Rueful Rainfall Linked To Aerosols


Study from IIT Bombay finds that airborne pollutants affect the water available for  agriculture.

Nearly two-thirds of the Indian population depends on agriculture for their livelihood.  Disruptions in rainfall pattern affect them all as most of the agricultural land is rain-fed. Over  the second half of the 20 th century, levels of grain production have fallen due to deficiencies  in rainfall. Are the errant monsoon rains linked to the rising levels of pollution? A study  from the Indian Institute of Technology Bombay says so. The researchers, Mr Prashant Dave,  Prof. Mani Bhushan and Prof. Chandra Venkatraman have discovered that aerosols cause  aggravated breaks in the monsoon, which could significantly influence drought and impact  agriculture.

Aerosols are fine solid particles, liquid droplets or a mixture of solid-liquid particles  suspended in the air. Dust, sea-salt, particles emitted from burning fossil-fuels,  vehicular  exhaust—all contribute to the rise in aerosol levels in the atmosphere. Black carbon or soot,  which absorbs sunlight, and compounds such as sulfates and nitrates, which scatter light, are  the significant components of atmospheric aerosols.

Although previous studies have attributed increases or decreases in monsoon rainfall to  changes in atmospheric aerosols, the relationship has not been examined, specifically in terms  of causes and effects, with observational data. “The question we asked was, can we go  beyond correlation and establish causation in a system as complex as the atmosphere to  understand linkages between aerosols and monsoon rainfall changes using mainly  observational data?” said Prof. Mani Bhushan.

In this study, published in Scientific Reports (from the Nature group), the researchers have  used aerosol levels and cloud properties derived from satellite data, and rainfall measured  using ground-based instruments, during the years 2000 to 2009. They analysed this data to  study the regional differences between the presence of aerosols and the corresponding  precipitation.

Changes in weather patterns, though seemingly chaotic, are the result of a few visible and  invisible fundamental processes repeating themselves. Meteorologists divide the study of the  atmosphere into four groupings---micro-, meso-, synoptic and global---depending on the  scale and the duration of these processes. Microscale events such as cloud puffs or gusts  occur in an area within the radius of 1 km or less, while global scale events span over 1000  km and last at least a month.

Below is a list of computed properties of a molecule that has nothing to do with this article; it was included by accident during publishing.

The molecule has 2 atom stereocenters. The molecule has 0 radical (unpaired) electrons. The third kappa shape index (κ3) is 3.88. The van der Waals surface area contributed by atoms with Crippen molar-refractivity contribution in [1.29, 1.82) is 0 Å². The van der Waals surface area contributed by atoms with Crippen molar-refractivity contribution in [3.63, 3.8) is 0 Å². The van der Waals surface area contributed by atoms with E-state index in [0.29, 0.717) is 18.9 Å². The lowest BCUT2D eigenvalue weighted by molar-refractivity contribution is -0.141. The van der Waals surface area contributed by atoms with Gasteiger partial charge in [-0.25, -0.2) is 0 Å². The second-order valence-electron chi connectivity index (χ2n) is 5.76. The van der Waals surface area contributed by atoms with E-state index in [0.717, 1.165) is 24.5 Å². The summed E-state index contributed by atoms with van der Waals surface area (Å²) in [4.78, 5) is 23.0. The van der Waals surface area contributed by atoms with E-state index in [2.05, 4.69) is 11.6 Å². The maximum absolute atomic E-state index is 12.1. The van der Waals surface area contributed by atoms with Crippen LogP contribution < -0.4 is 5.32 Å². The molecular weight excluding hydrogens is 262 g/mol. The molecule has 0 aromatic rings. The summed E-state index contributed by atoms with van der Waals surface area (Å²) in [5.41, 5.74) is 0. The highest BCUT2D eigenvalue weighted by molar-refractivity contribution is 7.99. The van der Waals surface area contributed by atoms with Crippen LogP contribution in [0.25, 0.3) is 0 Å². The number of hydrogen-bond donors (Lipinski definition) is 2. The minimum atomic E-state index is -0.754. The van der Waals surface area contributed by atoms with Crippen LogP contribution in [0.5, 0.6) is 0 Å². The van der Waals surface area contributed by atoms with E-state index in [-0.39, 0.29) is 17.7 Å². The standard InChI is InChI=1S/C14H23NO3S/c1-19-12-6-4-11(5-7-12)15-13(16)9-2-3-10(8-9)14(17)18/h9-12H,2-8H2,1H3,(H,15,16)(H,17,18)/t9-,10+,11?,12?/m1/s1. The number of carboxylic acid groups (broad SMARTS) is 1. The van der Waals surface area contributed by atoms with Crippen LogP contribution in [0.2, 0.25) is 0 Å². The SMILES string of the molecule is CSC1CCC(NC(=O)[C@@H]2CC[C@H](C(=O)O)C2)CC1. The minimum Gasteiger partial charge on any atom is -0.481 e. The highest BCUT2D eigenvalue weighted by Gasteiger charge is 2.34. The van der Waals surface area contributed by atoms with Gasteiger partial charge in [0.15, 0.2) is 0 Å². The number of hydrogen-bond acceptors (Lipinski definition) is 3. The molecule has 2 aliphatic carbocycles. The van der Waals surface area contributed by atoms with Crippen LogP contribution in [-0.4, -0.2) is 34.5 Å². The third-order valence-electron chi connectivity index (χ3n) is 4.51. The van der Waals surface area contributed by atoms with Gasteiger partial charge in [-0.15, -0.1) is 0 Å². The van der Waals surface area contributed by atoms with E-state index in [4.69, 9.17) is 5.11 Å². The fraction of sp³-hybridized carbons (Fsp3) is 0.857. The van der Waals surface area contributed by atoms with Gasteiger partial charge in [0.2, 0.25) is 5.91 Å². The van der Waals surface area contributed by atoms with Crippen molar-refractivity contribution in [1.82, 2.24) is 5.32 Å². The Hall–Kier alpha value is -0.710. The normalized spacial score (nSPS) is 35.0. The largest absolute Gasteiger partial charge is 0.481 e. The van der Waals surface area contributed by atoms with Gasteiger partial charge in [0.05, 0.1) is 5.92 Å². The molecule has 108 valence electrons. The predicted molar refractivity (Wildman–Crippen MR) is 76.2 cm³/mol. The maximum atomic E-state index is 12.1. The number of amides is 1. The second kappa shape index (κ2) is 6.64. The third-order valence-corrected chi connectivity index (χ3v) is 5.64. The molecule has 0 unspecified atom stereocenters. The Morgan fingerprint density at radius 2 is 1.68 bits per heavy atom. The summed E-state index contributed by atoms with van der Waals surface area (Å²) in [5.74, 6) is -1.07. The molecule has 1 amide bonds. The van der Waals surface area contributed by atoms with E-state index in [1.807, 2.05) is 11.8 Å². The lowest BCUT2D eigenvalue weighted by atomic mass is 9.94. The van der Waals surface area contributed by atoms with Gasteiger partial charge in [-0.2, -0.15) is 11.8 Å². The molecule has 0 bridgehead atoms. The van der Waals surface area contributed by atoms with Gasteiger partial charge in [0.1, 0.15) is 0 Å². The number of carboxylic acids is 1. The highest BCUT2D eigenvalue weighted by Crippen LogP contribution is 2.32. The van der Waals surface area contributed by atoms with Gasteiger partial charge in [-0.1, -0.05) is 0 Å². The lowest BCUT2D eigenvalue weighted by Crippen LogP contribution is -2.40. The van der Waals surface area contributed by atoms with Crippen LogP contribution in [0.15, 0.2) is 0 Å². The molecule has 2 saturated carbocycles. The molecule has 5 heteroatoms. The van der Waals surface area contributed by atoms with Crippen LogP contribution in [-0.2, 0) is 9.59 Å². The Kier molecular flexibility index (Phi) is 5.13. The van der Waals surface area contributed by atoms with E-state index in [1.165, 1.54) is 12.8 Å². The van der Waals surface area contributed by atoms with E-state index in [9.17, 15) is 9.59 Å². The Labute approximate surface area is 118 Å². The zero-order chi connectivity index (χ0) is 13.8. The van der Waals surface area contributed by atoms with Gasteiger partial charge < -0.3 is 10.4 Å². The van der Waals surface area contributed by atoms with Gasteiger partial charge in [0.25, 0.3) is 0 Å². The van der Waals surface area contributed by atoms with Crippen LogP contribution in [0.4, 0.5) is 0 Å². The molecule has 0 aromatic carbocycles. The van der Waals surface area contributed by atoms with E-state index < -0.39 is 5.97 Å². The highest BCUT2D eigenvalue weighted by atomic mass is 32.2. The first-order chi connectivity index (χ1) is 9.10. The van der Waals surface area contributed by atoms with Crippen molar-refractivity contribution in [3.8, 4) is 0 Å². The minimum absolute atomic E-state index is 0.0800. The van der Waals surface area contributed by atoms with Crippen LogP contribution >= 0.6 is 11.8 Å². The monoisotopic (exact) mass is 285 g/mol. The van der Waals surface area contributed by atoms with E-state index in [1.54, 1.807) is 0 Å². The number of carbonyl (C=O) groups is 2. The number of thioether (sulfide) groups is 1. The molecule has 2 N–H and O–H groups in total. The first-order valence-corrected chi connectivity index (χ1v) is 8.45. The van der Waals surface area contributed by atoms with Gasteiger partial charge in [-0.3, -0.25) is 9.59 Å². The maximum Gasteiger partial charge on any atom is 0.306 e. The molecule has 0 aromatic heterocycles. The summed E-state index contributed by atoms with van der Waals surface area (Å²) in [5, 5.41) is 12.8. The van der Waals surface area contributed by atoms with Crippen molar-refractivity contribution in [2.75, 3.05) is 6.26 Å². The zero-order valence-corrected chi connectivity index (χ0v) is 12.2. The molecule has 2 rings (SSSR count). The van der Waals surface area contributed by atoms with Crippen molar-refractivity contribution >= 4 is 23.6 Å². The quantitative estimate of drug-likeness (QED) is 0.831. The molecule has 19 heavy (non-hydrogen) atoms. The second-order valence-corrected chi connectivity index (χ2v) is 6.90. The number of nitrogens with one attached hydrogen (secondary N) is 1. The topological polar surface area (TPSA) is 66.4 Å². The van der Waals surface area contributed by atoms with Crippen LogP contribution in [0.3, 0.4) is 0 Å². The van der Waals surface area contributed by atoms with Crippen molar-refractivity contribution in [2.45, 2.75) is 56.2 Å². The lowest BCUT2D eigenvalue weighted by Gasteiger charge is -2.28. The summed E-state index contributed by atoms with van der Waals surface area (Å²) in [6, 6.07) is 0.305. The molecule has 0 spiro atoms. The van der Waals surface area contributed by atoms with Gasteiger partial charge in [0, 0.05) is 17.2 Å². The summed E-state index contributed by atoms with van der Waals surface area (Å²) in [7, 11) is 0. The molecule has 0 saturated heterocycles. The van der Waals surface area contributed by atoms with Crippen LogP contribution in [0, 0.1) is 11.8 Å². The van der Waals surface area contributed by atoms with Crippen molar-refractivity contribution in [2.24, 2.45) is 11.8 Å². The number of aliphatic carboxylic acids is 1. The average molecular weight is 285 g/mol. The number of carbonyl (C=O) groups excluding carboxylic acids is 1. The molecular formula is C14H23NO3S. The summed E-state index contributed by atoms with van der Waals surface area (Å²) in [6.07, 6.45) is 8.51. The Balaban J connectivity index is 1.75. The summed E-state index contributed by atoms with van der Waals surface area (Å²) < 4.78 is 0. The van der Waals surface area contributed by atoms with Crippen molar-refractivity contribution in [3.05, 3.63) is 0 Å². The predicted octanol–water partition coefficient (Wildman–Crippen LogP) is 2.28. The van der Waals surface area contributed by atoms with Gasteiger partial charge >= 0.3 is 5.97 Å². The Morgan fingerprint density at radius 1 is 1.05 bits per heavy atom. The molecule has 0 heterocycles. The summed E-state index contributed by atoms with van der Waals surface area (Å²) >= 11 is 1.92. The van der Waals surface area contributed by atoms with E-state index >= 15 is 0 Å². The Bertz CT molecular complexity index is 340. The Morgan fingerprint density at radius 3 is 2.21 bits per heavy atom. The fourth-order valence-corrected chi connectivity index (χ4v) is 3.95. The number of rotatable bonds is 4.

This study examines processes at the mesoscale, spanning 10 to 1000 km, in regions over  India experiencing high levels of aerosol particles and low levels of rainfall. On this scale, the  interplay between moving air and water is the driving force behind precipitation. The sun’s  radiation heats-up the earth's surface, which then heats the air just above it. Warm air rises,  carrying evaporated water with it, and cools to form cloud droplets. These droplets  conglomerate over time and fall to the ground under their weight.

However, the increase in the aerosol levels in the atmosphere disturbs the delicate  equilibrium. Since aerosols absorb or scatter sunlight, the amount of sunlight reaching the  ground decreases and the ground surface remains cool, while the layer in which absorbing  aerosols are present gets heated up. As a consequence, instead of rising to form clouds, the  water vapour diverges horizontally and gets dispersed. Along with this, the air stagnates  leading to a loss of vertical motion of air and water; thus suppressing the rainfall.

The researchers of the study observed frequent rainfall breaks, lasting longer than seven days  several times in a season, in areas with high levels of aerosols. If the pattern continues, the  pauses could merge into a drought and prolong an existing drought condition. At the micro  scale, a single drop of rain is formed by vapours around a nucleus such as a speck of dust.  The researchers also studied if an increase in the levels of aerosols changed the size of  individual raindrops in the cloud, leading to subsequent suppression of rainfall. However,  they did not find a strong correlation between the two.

Thus, in regions of high levels of aerosols, the more likely reason for the repeated occurrence  of low rainfall, according to the study, is the absorption of solar radiation by aerosols that  prevents the upward movement of water vapour and air and increased horizontal divergence  of moisture. Within a day of increase in aerosol levels, these effects manifest and last for two  or more days.

“The study makes important linkages between air pollution and climate change, in regard to  regional monsoon rainfall. It is important to understand how such disruptions would evolve,  with expected future increases in aerosol emissions driven by human activities” concluded  Prof. Chandra Venkataraman.